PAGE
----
Category Archives: An urban view

Chain reaction for climate change

The story of the Brompton bicycle is much more than a tale of British engineering achievement.

It is a story of loyalty, passion and true British grit of how a bright young engineering graduate with a dogged determination spent years trying to persuade a sceptical world that his ingenious little bike would challenge the very way we all use urban transport.

For this Guest Post Eve Pearce writes that this tiny wheeled wonder that is still manufactured in London integrates perfectly with the London cab.

Cabs Form Part Of Integrated Transport Solution In London

When reading newspapers it is possible to form the opinion that cab drivers and cyclists do not get on. Competing for the same road space with vastly different vehicles is not a recipe for harmony. London leads the way when it comes to cycling in the United Kingdom, the streets are full of cyclists with differing objectives. Commuters speed to work trying to gain an edge over four-wheeled transport whilst leisure cyclists take in the sights of the capital and the hardcore try to emulate London born Tour De France winner Bradley Wiggins. The streets are also full of cycles, more than eight thousand are located in docking stations as part of a city-wide initiative to make cycling accessible by introducing pay as you ride bikes in all areas of London. Affectionately known as “Boris Bikes” the distinctive machines were actually proposed by Ken Livingstone during his term of office before being enthusiastically embraced by the current London Mayor, Boris Johnson. There is another London cycling success story that has provided an integrated transport solution that links cycles and cabs for thousands of commuters across the city.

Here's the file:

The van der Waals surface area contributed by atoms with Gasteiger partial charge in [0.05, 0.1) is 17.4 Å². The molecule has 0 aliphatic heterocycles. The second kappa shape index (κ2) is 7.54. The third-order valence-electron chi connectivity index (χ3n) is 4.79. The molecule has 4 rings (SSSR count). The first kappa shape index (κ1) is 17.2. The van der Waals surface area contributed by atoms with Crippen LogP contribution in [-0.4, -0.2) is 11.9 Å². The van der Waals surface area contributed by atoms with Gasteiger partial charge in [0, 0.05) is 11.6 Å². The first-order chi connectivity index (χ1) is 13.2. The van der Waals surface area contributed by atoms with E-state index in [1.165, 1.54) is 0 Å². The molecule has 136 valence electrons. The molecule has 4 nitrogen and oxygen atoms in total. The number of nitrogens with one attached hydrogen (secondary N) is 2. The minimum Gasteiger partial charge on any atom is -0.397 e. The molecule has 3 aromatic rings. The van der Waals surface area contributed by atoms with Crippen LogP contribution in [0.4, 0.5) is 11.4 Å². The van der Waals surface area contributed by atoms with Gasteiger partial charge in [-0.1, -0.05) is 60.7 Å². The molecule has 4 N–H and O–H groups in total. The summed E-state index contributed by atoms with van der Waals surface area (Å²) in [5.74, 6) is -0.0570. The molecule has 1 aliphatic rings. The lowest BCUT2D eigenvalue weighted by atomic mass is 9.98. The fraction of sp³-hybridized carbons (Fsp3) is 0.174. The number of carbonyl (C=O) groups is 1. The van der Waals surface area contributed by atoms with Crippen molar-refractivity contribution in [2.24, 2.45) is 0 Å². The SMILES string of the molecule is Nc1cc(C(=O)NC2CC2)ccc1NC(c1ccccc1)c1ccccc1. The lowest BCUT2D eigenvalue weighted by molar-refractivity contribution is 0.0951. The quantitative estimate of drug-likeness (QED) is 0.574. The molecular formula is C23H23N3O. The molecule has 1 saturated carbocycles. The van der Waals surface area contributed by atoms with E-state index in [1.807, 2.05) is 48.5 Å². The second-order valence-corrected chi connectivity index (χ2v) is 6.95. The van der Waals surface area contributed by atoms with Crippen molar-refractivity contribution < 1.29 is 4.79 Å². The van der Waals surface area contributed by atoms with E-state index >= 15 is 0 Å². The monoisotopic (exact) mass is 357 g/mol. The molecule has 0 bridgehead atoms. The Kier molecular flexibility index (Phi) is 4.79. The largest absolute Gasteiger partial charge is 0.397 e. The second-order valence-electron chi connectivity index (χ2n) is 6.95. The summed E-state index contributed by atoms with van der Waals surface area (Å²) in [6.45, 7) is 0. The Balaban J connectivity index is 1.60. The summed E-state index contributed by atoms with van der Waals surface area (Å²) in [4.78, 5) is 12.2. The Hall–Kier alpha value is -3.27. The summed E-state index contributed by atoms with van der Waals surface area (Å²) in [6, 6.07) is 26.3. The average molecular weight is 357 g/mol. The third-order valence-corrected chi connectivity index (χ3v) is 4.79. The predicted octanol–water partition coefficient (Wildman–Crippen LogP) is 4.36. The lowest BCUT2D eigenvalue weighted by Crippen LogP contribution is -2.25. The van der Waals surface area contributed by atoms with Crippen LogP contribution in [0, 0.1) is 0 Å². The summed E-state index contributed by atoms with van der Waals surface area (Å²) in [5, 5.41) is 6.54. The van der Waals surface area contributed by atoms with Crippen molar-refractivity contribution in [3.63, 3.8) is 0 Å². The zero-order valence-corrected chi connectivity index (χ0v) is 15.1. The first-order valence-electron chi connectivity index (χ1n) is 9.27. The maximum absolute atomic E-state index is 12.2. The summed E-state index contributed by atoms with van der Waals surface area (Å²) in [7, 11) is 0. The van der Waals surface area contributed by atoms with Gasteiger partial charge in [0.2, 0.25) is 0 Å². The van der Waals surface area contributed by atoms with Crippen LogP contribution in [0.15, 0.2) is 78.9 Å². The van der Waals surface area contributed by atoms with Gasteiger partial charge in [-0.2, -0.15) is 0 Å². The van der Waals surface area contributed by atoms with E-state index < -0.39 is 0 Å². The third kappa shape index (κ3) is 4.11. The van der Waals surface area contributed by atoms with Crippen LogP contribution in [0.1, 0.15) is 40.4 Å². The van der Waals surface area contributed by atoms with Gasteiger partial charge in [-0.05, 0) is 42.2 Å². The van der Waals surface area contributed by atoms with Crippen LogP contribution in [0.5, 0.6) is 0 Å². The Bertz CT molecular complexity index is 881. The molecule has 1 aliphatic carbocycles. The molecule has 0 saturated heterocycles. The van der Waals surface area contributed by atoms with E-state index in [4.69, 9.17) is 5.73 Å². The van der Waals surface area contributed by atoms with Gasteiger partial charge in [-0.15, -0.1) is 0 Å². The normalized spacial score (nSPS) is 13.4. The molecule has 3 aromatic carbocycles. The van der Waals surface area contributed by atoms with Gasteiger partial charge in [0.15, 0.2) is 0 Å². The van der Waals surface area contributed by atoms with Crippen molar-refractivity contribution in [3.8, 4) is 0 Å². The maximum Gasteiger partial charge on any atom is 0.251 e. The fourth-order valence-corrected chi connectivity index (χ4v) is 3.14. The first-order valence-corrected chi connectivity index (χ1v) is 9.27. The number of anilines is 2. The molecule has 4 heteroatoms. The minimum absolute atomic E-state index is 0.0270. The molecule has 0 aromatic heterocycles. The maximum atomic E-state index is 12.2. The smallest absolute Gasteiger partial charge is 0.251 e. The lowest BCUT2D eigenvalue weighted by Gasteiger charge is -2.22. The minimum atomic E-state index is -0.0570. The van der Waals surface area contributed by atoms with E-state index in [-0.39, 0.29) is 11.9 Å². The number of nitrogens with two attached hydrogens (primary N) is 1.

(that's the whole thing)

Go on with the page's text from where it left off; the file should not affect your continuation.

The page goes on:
British Manufacturing Leads The Way